Art » Art Feature

Hauntingly Beautiful

Margaret Munz-Losch's "Beauty and the Beast" at L Ross.



"Beauty and the Beast" at L Ross Gallery includes Munz-Losch's Early Bird (above) and Red Hot Pokers (left).

Images Courtesy of the Artist and L Ross Gallery

Being the elitist sort, I initially discounted Margaret Munz-Losch's "Beauty and the Beast" at L Ross Gallery based on the press release. I had assumed that it was going to be another exhibition of someone making photorealistic paintings of cute little girls and anthropomorphic animals — a big seller here in the Mid-South and things I really, really dislike. So it's a good thing my wife Georgia prefers to shop at the Kroger on Mendenhall. I am glad I went with her, which I normally do not. It is also fortunate that the parking lot at Kroger was crazytown busy, and we decided to go somewhere else. My wife, who does not have any of the prejudices toward art that I do, wanted to stop by L Ross first. I am glad we went and that I was wrong about my assumptions for this exhibition and this type of work.

There is nothing "beastly" about this exhibition. Sure, there are some beavers, an octopus, and a monkey having sex with a white stallion while balancing a cupcake on its tail. But there's nothing similar to the images that come to mind when one thinks of the "beast" as seen in the Disney film. The "beauty," too, is more than the superficial notion that Dave Hickey championed in the 1990s. There are beautifully painted images of women, pink flamingos, and sea horses, but these pieces are much more layered than that. So much more.

When I first entered the gallery, I felt that I had entered the C.S. Lewis novel made manifest in Andrew Adamson's film The Chronicles of Narnia: The Lion, the Witch, and the Wardrobe — justification for the anthropomorphic animals, I suppose.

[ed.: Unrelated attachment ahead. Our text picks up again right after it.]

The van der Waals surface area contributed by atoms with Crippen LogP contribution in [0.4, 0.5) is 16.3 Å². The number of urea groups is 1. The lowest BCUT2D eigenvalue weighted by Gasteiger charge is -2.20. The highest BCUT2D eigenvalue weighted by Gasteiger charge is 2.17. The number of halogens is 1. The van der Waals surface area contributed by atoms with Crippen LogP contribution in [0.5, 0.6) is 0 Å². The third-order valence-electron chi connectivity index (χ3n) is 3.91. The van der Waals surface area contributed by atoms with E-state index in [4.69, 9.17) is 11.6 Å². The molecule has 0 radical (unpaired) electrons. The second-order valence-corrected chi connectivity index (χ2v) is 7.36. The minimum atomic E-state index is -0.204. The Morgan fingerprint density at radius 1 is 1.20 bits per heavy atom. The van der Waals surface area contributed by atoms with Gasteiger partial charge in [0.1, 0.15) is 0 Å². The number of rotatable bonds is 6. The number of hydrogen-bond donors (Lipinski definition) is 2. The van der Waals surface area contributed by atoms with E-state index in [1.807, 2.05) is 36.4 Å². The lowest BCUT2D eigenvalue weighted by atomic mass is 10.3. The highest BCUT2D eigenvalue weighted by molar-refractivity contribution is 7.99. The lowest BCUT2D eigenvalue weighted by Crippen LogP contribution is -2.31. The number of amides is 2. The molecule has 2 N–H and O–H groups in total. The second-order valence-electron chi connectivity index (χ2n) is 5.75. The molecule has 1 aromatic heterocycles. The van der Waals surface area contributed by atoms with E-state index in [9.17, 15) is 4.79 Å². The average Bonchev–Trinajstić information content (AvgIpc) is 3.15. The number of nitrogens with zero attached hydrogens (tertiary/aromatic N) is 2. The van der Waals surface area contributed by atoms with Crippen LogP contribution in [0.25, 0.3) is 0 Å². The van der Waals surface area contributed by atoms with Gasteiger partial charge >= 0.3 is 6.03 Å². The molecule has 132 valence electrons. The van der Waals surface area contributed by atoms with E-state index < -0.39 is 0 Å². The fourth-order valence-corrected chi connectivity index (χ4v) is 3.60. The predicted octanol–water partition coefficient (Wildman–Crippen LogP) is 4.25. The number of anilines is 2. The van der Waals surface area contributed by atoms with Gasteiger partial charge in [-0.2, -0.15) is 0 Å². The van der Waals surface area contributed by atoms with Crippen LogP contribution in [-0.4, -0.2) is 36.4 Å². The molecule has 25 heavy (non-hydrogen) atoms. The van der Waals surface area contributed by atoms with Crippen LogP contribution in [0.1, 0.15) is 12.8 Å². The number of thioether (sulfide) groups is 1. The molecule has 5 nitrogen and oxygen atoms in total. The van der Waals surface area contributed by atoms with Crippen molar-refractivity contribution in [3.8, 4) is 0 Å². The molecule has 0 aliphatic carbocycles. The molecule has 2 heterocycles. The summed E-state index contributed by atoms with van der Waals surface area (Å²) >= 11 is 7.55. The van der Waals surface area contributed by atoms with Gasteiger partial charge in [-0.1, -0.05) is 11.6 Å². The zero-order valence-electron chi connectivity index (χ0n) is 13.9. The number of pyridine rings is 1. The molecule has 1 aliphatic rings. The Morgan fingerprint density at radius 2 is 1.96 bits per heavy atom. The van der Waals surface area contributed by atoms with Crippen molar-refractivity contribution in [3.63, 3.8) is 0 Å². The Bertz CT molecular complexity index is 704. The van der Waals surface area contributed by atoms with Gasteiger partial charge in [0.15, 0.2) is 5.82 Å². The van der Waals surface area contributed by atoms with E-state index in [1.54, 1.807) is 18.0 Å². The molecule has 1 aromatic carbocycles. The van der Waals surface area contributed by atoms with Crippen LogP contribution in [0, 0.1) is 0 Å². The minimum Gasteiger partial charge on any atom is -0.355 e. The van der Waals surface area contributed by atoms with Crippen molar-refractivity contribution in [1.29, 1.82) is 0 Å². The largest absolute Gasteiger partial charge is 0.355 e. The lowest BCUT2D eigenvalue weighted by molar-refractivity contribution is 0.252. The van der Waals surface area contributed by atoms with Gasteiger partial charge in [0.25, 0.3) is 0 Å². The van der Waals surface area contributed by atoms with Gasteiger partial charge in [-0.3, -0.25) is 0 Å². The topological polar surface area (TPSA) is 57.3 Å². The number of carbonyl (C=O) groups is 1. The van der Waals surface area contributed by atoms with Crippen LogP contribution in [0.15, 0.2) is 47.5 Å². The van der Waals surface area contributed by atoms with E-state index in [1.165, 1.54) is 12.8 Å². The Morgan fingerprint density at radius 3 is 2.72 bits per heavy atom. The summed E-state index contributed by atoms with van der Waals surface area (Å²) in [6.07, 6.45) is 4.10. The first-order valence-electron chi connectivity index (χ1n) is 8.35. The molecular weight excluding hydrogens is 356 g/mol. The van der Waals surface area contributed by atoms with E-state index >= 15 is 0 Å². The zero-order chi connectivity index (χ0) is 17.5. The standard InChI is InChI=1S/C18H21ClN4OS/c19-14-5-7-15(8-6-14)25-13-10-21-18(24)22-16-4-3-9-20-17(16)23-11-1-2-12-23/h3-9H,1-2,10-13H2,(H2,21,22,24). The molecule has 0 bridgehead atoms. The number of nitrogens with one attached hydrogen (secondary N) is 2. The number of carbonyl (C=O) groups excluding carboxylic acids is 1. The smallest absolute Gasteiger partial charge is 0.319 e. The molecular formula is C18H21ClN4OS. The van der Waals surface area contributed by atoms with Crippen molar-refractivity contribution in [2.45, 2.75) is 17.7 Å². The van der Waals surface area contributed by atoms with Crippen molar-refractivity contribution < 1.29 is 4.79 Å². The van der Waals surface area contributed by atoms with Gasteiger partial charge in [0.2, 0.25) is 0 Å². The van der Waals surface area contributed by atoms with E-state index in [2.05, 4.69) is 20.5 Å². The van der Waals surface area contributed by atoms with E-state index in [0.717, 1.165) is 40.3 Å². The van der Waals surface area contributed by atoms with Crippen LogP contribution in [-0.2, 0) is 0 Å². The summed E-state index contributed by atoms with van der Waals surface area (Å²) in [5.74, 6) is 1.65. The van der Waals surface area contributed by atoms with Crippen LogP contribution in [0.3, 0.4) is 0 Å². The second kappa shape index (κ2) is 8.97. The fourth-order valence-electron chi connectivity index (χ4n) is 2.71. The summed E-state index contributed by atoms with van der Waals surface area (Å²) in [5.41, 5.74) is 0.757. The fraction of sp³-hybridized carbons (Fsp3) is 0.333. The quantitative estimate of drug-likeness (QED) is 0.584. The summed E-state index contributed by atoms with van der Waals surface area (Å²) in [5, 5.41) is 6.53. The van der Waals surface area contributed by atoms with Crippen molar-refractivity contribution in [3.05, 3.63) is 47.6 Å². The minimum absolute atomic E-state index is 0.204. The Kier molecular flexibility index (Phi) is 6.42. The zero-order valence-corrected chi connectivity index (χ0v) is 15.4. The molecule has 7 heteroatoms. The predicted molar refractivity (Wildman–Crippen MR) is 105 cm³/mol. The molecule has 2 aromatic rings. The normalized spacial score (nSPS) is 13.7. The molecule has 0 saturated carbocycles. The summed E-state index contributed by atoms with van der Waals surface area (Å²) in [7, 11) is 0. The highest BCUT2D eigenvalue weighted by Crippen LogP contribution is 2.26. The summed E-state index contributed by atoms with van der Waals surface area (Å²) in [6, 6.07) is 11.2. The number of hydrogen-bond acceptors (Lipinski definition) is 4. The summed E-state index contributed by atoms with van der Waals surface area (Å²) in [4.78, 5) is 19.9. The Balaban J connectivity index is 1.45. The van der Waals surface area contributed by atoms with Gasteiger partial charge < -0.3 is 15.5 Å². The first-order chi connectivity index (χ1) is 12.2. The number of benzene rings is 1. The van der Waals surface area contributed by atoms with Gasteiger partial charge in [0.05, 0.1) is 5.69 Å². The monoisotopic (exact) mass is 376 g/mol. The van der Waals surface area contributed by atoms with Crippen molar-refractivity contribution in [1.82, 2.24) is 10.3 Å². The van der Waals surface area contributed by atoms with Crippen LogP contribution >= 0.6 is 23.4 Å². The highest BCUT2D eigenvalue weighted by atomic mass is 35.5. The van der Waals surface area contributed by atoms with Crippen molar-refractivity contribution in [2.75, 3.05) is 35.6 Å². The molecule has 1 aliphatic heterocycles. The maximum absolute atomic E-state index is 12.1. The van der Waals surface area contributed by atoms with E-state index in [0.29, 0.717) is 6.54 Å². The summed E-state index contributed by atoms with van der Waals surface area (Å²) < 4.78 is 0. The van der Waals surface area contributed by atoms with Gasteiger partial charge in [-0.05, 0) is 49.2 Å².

Munz-Losch's world is much more complex and interesting than this and so are the characters that inhabit this world. Beauty and ugliness are intertwined in each of the compositions. A twisted humor is afoot, worthy of Tim Burton, in each of the pieces as well.

In The Stelliferous Era, pink flamingos watch ravenously as little yellow candy Peeps are roasting on an open fire. A mongoose is balancing on a tree limb as he is effortlessly hunting small Jeff Koons-like balloon animals in a tiny nest in Home Alone. (Koons never gets any respect from anyone, ever.)

The choice of colored pencil and acrylic for these pieces adds to the fantasy/surreal quality of the work. These mediums combined make each of these pieces feel more like meticulously rendered animation cells worthy of Fantasia or the pink elephant sequence in Dumbo. The pink elephant scene, by the way, would fit seamlessly into the environment that Munz-Losch has created here.

The characters of this world are deceptively and hauntingly beautiful. The figure in Pink — Prêt à Porter wears a dress made of cupcakes and a train of cellophane. There's frosting in her hair. This same character appears in Early Bird with cocoons as skin and butterflies for hair; melting blue birds provide the fabric for the makings of a dress.

The artist, who is a dead ringer for the actress Julianne Moore, is represented in Merkin — Song of Swans. Munz-Losch, with her face painted white and eyes closed, tells us to "shush." She's wearing a carousel for a hat that has seven nude Barbie dolls spinning out of control. Is this her version of Snow White and the Seven Dwarves?

After I left the gallery, I could not stop thinking about this exhibition. Much of the work in this show reminds me of other Memphis artists who deal with similar subjects: Bobby Spillman, Tim Crowder, and Anne Siems — all artists I deeply respect and whose work I admire. It has been two weeks since I visited the world of Margaret Munz-Losch, and I still cannot stop thinking about it.

Through November 30th

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